Immigration Regulations Undermine NRM Despite Reforms

11 Apr, 2019 | Blogs, Latest, Slavery and Trafficking, Stop the hostile environment

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By Jane Kilpatrick

In October 2017 the Home Office announced reforms to the National Referral Mechanism (NRM), a framework for identifying victims of human trafficking or modern slavery and ensuring they receive the appropriate support, but conflicting interests under certain legal and political frameworks (such as immigration regulations) still undermine measures to recognise and protect victims. This is particularly relevant to those affected by the refugee crisis, for example because:

  • While there is no “typical victim” of Modern Slavery, minority and socially excluded groups are particularly at risk.
  • The trauma of the journeys made by many asylum seekers to and through Europe is likely to make people vulnerable to trafficking and further exploitation once they reach the UK. Furthermore, 34% of victims are estimated to be re-trafficked.

The majority of changes under reforms to the NRM announced by the Home Office last October were improvements to support for potential victims once they have entered the NRM, but did not offer improvement in support to make a referral.

While the NRM decision and immigration decisions are separate, Home Office representatives have acknowledged a “fiendishly complicated” relationship. In the past, victims have not had access to legal aid before a Reasonable Grounds Decision, and therefore had to consent to an NRM referral before receiving any legal advice. In 2017, people were notified of their positive Conclusive Grounds decisions at the same time as being informed that they had no leave to remain in the UK.

The Modern Slavery Act’s status as “guidance”, with deference to immigration regulations, still undermines protection for victims of Modern Slavery. This raises important questions following allegations of incompetence and “seriously flawed” decision making in the Home Office over asylum claims.

An overlap between criminal detention and immigration detention has led to individuals being detained (in some cases for over a year) as though awaiting deportation despite ongoing NRM referrals and judicial reviews of negative decisions. The reason some report being given is that they are at risk of continuing criminal activity. This reflects a Home Office perspective of assuming, despite visible factors such as vulnerabilities or age, that people are undocumented migrants, before evaluating whether someone is likely to have been trafficked or be a victim of modern slavery. That the Home Office is responsible both for identifying and protecting victims of trafficking and for identifying and deporting undocumented migrants is a conflict of interest. The rhetoric of the current government makes it clear which of those interests is dominant.

The Home Office’s Guidance on Adults at Risk in Immigration Detention acknowledges that victims of trafficking are “particularly vulnerable to harm” and seeks to reduce the number of vulnerable people detained. However, this is not, apparently, translating into clear steps to prevent detention of victims of modern slavery where they are apprehended by Home Office officials before a social worker. People are released from detention on receipt of a positive reasonable grounds decision, not upon referral to the NRM. Immigration practice makes it more difficult for people to be identified as victims of trafficking and modern slavery, and therefore less likely that they will be protected by the revised NRM.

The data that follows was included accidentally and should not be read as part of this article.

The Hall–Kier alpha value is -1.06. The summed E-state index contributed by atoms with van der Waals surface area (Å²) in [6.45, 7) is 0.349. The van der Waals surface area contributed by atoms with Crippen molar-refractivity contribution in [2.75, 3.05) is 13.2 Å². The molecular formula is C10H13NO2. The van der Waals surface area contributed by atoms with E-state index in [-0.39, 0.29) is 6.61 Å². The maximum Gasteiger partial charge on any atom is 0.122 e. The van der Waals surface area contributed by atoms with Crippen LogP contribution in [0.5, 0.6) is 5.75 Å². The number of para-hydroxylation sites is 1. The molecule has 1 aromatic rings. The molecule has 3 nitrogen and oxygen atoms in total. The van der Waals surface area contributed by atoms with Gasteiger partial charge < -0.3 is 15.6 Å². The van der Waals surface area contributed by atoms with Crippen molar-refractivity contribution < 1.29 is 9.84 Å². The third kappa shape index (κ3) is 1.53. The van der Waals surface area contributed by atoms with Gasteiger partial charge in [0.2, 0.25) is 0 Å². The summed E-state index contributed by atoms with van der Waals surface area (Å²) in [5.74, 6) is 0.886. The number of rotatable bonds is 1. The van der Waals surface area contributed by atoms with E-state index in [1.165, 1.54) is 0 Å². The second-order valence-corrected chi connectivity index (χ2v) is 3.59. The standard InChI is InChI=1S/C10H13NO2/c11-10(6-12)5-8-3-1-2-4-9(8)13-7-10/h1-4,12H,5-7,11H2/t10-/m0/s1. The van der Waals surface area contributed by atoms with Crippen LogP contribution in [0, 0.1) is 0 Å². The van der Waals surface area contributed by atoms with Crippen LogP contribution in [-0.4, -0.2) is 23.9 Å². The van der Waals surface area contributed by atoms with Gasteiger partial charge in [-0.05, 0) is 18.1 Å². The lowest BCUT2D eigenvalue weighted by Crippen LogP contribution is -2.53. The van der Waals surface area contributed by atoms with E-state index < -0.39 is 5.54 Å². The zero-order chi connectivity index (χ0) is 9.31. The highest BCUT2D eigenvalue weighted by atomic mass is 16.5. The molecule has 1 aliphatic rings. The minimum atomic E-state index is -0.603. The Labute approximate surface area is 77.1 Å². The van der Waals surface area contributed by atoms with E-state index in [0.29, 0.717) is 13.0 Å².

Release being denied because of likelihood of absconding is problematic because “absconding” may in fact be re-trafficking, if the person is not supported in accessing legal recognition and protection. Increasingly restrictive migration policies in the UK are likely not only to increase the number of people no longer able to enter the UK by legal means, but to increase concerns regarding any scrutiny of immigration status. Both situations will increase vulnerability to coercion by traffickers. Sections 34-42 of the Immigration Act cover not only the offence of illegal working, but also the prevention of people unlawfully present from renting a house legally in the UK; both are likely to increase victims’ dependency on their exploiter for housing and because they have no visible legal recourse without risking deportation.

In September 2018 René Cassin submitted evidence to the Home Affairs Committee inquiry, looking at what progress has been made in the three years since the Modern Slavery Act (MSA) came into force and what more remains to be done. In the submission, René Cassin examined the ‘guidance’ status of the MSA, which is less influential than the Immigration Act when it comes to the treatment of victims who do not have leave to remain in the UK. For victims of modern slavery and human trafficking, the detrimental impact of their immigration status is most notable when this results in their detention in an Immigration Removal Centre. You can read the submission here.

The Inquiry is still ongoing.

Jane Kilpatrick has an LLM in International Human Rights Law from the University of Essex. She is a member of the René Cassin Modern Slavery Campaign Group, and has been involved in the René Cassin Asylum and Detention Campaign Group. Jane is involved with grass roots projects working with migrants and asylum seekers, primarily in Athens, Greece, and specialises in research into accountability of international organisations, and into the connections between human rights law and human psychology.

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